The PCB…
In your first post you wrote you wanted to keep size and therefore cost of the board down. Yet you have a lot of empty room on the PCB. The PCB could easily be shrunk to about a quarter of the size it is now.

You may consider putting the connector nearer the edge of the board. If you then have a longer connector in your junk bin you can also stick it in the PCB and just leave the extra pins.

I would not even design a PCB for this, but solder it on a piece of vero board. A method I use is to first mark the location of connectors on the vero board, then take short pieces of 0.2mm enameled wire and stick them through the right holes and then put the connectors also through the holes and solder wires, connectors and pads together.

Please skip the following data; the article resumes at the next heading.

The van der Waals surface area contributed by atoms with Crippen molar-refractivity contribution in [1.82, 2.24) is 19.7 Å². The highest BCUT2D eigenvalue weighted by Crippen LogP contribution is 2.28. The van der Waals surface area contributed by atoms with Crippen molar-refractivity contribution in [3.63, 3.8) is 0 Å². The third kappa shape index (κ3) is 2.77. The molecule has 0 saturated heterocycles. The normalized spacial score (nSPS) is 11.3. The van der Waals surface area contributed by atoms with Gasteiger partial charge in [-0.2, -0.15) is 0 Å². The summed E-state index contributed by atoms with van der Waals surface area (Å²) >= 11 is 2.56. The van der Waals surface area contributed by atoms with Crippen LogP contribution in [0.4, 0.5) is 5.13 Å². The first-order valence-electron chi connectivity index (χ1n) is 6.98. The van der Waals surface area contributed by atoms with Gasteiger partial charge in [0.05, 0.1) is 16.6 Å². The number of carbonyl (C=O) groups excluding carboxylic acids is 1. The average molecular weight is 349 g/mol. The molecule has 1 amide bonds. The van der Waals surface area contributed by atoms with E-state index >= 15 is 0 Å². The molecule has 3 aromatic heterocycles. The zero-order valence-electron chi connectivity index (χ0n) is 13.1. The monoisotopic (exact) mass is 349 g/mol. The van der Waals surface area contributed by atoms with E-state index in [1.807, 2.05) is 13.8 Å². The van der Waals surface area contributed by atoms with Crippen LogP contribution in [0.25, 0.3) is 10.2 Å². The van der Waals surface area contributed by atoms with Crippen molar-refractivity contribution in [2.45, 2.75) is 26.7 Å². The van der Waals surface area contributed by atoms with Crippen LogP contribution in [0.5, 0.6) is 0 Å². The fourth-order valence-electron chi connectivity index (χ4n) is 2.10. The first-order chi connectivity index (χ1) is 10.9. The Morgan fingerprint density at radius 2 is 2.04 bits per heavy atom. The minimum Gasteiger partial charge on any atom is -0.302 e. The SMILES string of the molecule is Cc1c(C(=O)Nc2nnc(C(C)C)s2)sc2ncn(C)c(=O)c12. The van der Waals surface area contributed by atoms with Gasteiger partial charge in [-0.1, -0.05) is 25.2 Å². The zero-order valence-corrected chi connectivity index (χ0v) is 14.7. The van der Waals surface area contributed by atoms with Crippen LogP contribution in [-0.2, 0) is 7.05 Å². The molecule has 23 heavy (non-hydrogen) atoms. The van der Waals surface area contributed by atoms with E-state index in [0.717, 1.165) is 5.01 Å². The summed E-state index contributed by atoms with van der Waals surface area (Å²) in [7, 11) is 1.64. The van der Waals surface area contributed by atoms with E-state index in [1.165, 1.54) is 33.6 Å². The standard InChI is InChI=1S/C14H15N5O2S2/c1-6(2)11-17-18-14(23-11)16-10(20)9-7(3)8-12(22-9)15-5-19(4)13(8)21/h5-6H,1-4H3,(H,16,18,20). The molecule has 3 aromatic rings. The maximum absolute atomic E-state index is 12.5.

Range of nRF24L01+ is not very good, and combined with the very mediocre layout of the breakout boards it gets worse. Apparently it helps to solder the buffer cap directly on the nRF24L01+ board instead of on your intermediate board.

Just out of habit I would also place a ceramic 100nF cap on the board near the nRF24L01+ connector.

As a general rule, always try to keep your GND plane uninterrupted, and keep interruptions small. Compare your board with this:

I’ve put C1 closer to the nRF24L01 and in such a way that you can fold it flat to the PCB.

I have also set the clearance of the zone to 10mil. That should still be plenty for having the board manufactured, and the zone sneaking in between most pins lowers impedance. For this board it is mostly useless though as it’s all relatively low frequency stuff. The big continuous GND plane may improve the RF performance of the nRF24L01+ a bit. but it’s probably negligible.